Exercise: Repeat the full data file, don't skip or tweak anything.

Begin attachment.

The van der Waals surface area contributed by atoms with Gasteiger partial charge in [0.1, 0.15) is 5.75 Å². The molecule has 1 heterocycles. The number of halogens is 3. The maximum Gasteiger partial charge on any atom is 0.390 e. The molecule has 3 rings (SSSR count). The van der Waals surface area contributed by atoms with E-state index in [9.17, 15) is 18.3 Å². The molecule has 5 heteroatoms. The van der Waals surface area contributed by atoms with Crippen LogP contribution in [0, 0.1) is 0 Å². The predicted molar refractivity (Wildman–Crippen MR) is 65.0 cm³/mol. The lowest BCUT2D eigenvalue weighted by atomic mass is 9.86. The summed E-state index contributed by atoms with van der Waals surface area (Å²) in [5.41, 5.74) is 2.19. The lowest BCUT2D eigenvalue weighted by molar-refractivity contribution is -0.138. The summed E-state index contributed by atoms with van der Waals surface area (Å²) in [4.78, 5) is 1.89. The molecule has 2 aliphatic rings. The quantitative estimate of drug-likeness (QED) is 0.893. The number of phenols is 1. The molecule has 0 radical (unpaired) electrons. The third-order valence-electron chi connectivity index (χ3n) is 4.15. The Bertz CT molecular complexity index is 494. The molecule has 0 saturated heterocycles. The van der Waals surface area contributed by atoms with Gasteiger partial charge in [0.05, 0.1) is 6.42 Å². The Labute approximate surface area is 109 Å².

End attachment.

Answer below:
The van der Waals surface area contributed by atoms with Gasteiger partial charge in [0.1, 0.15) is 5.75 Å². The molecule has 1 heterocycles. The number of halogens is 3. The maximum Gasteiger partial charge on any atom is 0.390 e. The molecule has 3 rings (SSSR count). The van der Waals surface area contributed by atoms with E-state index in [9.17, 15) is 18.3 Å². The molecule has 5 heteroatoms. The van der Waals surface area contributed by atoms with Crippen LogP contribution in [0, 0.1) is 0 Å². The predicted molar refractivity (Wildman–Crippen MR) is 65.0 cm³/mol. The lowest BCUT2D eigenvalue weighted by atomic mass is 9.86. The summed E-state index contributed by atoms with van der Waals surface area (Å²) in [5.41, 5.74) is 2.19. The lowest BCUT2D eigenvalue weighted by molar-refractivity contribution is -0.138. The summed E-state index contributed by atoms with van der Waals surface area (Å²) in [4.78, 5) is 1.89. The molecule has 2 aliphatic rings. The quantitative estimate of drug-likeness (QED) is 0.893. The number of phenols is 1. The molecule has 0 radical (unpaired) electrons. The third-order valence-electron chi connectivity index (χ3n) is 4.15. The Bertz CT molecular complexity index is 494. The molecule has 0 saturated heterocycles. The van der Waals surface area contributed by atoms with Gasteiger partial charge in [0.05, 0.1) is 6.42 Å². The Labute approximate surface area is 109 Å².